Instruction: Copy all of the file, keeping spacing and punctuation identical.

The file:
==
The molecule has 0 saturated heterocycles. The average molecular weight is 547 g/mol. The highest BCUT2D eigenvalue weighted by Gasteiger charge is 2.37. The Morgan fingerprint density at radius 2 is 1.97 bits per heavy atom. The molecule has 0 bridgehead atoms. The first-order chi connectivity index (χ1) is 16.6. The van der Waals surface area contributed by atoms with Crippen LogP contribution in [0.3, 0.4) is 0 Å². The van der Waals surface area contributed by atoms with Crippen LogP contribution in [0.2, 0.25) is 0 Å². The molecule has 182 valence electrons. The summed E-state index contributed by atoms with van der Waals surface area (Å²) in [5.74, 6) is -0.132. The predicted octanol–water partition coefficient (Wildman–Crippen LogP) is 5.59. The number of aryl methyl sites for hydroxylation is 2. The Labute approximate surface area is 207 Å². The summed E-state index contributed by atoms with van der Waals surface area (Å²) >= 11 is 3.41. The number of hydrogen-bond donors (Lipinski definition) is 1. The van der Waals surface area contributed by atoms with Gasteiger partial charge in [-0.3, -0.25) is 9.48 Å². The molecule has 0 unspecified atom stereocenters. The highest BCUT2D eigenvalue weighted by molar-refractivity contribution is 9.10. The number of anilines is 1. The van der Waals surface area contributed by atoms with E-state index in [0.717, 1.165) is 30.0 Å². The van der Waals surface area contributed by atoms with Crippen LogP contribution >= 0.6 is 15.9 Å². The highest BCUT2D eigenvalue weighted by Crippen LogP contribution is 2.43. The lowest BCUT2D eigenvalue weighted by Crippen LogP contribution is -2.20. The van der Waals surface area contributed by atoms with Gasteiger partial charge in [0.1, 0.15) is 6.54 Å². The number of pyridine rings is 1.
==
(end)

The molecule has 0 saturated heterocycles. The average molecular weight is 547 g/mol. The highest BCUT2D eigenvalue weighted by Gasteiger charge is 2.37. The Morgan fingerprint density at radius 2 is 1.97 bits per heavy atom. The molecule has 0 bridgehead atoms. The first-order chi connectivity index (χ1) is 16.6. The van der Waals surface area contributed by atoms with Crippen LogP contribution in [0.3, 0.4) is 0 Å². The van der Waals surface area contributed by atoms with Crippen LogP contribution in [0.2, 0.25) is 0 Å². The molecule has 182 valence electrons. The summed E-state index contributed by atoms with van der Waals surface area (Å²) in [5.74, 6) is -0.132. The predicted octanol–water partition coefficient (Wildman–Crippen LogP) is 5.59. The number of aryl methyl sites for hydroxylation is 2. The Labute approximate surface area is 207 Å². The summed E-state index contributed by atoms with van der Waals surface area (Å²) >= 11 is 3.41. The number of hydrogen-bond donors (Lipinski definition) is 1. The van der Waals surface area contributed by atoms with Gasteiger partial charge in [-0.3, -0.25) is 9.48 Å². The molecule has 0 unspecified atom stereocenters. The highest BCUT2D eigenvalue weighted by molar-refractivity contribution is 9.10. The number of anilines is 1. The van der Waals surface area contributed by atoms with E-state index in [0.717, 1.165) is 30.0 Å². The van der Waals surface area contributed by atoms with Crippen LogP contribution >= 0.6 is 15.9 Å². The highest BCUT2D eigenvalue weighted by Crippen LogP contribution is 2.43. The lowest BCUT2D eigenvalue weighted by Crippen LogP contribution is -2.20. The van der Waals surface area contributed by atoms with Gasteiger partial charge in [0.1, 0.15) is 6.54 Å². The number of pyridine rings is 1.